Lots of factors. Lots of opportunities for soul-crushing mistakes. Err on the side of caution. Perhaps more specifically, err on the side of what is the safest route morally and ecclesiastically, even if that involves something of an economic penalty. Easy for me to say, however.
Matt: Don’t Give Up, Fight for the Church! March 10, 2017Posted by Tantumblogo in Basics, catachesis, different religion, Francis, General Catholic, Revolution, scandals, secularism, self-serving, Society, the struggle for the Church, Tradition, true leadership, unbelievable BS.
I really like this video from Michael Matt. It makes a very good corollary to the two videos in the post below. Sort of like diagnosis, and treatment plan.
I should never like to give the impression that I am hopeless or despondent over the state of the Church. Much aggrieved, certainly, outraged, definitely, but not hopeless. I do know God will prevail in the end, and that all of this somehow ties in with a plan of Providence that may well forever elude human understanding. I also know that situations, even extremely dire ones, can sometimes turn on a dime, that what appears a hopelessly lost cause can rapidly transform into unbelievable triumph.
So I really like the last several minutes of the video below, and the exhortation to fight. I agree with Matt that I don’t know how to “define” Francis. I have read and seen some of the same things he has: that Francis is antipope, that Benedict’s abdication was null because it was made under duress, that Francis is the false prophet, that the Chair of Peter has been vacant since ’63, or ’58, or whenever. And while some of these arguments may have more merit than others, I have not – I cannot – fully embrace any of them because I. Just. Don’t. Know. Francis was elected. He sits in Rome. He is viewed by all the world as the pope. He exercises petrine powers. But he also attacks the Faith in ways never before seen, at least not from this most holy office. So what is he? I don’t know. Scary. Terrifying. A destroyer. A fool. A knave. a weak, flawed, failing man. All of the above.
All I know for certain is that he is wrong; dangerously, destructively, wrong. And I know he must be opposed. I have known that for a long time. I also know he – and more importantly the cardinals and bishops who surround his office and who can either put his policy wholly into effect, or block and undermine it – must be prayed for with passionate intensity. I have been doing that, too, for a long time.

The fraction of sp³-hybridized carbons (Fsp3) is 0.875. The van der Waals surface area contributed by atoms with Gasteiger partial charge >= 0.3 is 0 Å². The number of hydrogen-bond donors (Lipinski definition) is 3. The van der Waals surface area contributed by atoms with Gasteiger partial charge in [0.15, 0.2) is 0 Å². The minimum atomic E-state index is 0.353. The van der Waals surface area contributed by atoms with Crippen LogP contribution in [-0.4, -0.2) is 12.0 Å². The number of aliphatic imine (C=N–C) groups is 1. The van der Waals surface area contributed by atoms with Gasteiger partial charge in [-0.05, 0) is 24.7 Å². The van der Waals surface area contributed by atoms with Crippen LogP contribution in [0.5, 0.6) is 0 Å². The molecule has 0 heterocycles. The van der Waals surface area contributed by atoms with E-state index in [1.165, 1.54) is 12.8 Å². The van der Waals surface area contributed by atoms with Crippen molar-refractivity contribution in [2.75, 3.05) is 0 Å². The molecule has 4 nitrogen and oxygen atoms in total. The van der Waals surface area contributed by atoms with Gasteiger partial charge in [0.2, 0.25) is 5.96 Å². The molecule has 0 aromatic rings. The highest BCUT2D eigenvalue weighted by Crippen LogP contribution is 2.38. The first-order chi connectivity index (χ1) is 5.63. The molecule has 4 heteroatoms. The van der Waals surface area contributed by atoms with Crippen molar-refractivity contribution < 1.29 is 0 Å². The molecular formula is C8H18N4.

As to whether “neo-Catholics” are “getting it,” I really have no idea. I don’t have the time to read their thoughts much anymore. I’m willing to take Matt’s analysis at face value, but I also know a lifetime of intellectual habit and deeply held belief – the pope must never be questioned or doubted, ever – is not an easy thing to overcome. So we shall see. As to whether there are portents to a mass resistance to Francis’ pontificate and the forces that elected, we shall have to wait for the future to see that, too. I a way, I pray that is correct, but what will that mean? Schism? Or simply a formal recognition of the schism that has existed for 60 or more years, ever since the modernist forces that badly influenced, if not hijacked, a council, first started to reveal themselves en masse?
It’s all a bit much for me to figure out. I shall be content to continue to do my part in bringing awareness, as Matt says, to how extremely radical and unprecedented this pontificate is. All else I leave in the hands of Almighty God, whose Will shall eventually triumph.